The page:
More and more travellers around the world are looking beyond touristy places to visit. They want a more authentic taste of quaint corners, little nooks, which only locals or experts know of. When Ravijot Chugh, a computer science grad from IIT Delhi, and Jen Blumberg, a Harvard University graduate, met this need while working as management consultants with The Parthenon Group in Boston and Mumbai, their startup, 36hrs.in grew out of it.
36hrs.in is a platform to collect, categorize and share awesome spots in different cities around the world. Say you want to get a taste of Argentina on a tight budget. At 36hrs.in, we found an itinerary by Amanda Barnes tagged under ‘Minding your Pesos’. She takes a money-smart traveller through 2 days in Mendoza. From the plazas that tell the country’s history through monuments of independence battles and immigration influences to a taste of helados (famous Argentinian ice-cream), tango nights and vineyard tours, Amanda’s travel board works as the perfect mini city guide, a solid travel plan. Just a few weeks old, 36hrs.in, currently has about 100 such detailed ‘travel boards’.
“We are enabling content publishers, as well as users to share recommendations with their network, essentially allowing anyone to create their own mini city guides,” Jen says.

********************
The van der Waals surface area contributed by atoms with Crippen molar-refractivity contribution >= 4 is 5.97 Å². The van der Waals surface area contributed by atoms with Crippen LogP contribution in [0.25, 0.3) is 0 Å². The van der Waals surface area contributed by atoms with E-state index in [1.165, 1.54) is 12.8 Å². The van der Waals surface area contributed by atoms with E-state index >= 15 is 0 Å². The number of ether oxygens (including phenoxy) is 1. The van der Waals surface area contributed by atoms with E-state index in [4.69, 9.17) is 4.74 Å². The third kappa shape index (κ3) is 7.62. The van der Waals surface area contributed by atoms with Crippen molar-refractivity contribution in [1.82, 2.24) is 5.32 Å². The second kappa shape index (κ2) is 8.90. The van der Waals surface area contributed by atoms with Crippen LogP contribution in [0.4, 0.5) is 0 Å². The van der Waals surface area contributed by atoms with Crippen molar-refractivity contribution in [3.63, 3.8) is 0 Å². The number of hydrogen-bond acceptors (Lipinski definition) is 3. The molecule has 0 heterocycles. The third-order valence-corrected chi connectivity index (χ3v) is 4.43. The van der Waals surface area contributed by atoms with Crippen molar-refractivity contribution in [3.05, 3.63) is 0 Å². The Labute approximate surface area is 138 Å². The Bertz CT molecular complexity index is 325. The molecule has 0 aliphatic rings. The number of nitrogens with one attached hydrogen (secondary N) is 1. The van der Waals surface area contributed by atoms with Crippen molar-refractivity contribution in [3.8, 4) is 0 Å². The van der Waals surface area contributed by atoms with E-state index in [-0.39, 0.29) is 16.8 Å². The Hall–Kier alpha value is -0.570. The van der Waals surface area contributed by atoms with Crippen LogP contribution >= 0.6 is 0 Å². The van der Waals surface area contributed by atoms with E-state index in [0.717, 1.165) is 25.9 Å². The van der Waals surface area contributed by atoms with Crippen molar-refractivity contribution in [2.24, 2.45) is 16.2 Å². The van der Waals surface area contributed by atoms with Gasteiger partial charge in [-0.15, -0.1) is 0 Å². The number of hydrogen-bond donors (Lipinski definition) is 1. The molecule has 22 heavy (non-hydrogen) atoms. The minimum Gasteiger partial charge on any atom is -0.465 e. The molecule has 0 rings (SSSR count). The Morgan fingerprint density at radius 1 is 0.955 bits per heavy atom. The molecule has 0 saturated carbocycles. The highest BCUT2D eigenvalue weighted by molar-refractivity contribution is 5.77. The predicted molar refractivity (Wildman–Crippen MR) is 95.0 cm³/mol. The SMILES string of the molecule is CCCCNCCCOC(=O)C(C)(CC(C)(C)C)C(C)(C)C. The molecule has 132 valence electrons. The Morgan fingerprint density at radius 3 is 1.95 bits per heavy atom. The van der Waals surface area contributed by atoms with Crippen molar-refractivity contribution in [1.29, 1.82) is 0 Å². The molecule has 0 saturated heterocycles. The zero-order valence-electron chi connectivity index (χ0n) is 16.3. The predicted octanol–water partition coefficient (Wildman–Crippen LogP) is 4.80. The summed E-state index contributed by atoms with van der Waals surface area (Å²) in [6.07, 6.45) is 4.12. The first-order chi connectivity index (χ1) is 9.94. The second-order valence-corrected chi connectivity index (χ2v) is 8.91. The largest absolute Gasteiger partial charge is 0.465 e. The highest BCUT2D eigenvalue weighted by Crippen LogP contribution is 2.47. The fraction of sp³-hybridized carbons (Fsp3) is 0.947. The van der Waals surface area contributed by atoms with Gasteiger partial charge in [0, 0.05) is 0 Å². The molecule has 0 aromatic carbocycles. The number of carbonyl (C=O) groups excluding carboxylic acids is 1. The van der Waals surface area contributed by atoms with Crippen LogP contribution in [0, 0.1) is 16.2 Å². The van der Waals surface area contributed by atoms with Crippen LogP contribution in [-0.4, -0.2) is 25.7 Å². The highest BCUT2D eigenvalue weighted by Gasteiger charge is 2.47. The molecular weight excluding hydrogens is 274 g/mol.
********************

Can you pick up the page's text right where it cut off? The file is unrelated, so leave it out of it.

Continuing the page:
The site works this way: Users sign up and can create their own travel boards as collections of their favorite “spots” in a city. In a way, they can create their own mini city guides on different themes. Users can search through travel boards and itineraries contributed by different members, based on their interest, to find spots that they like. They can also ask friends to create a board or an itinerary for them as a recommendation. They can use those spots to snap together a perfect itinerary for themselves, or add to their own travel boards. “Users can follow their friends to keep a tab on their recommendations, follow our tastemakers – experts, travel writers, food bloggers, etc. – people who know the city well and bring interesting perspectives,” she says.
Brushing up the idea at Startup Chile
In 2013, Ravi was planning a 3-day trip with his girlfriend to Singapore from Mumbai. He has always been interested in finding the “hidden gems” in a city, so asked for recommendations from his friends living in Singapore. He got a few email recommendations from friends, found some good restaurant ideas from a popular food blog and Lonely Planet. However, knitting all of those together was a nightmare since they were textual. He had to create a Google doc and put together an itinerary in a spreadsheet to share with his girlfriend. This is when the idea first struck him to develop a platform which could make the process of sharing recommendations as easy as a few clicks and remove the hassle of reading through emails, long articles and manually gathering information.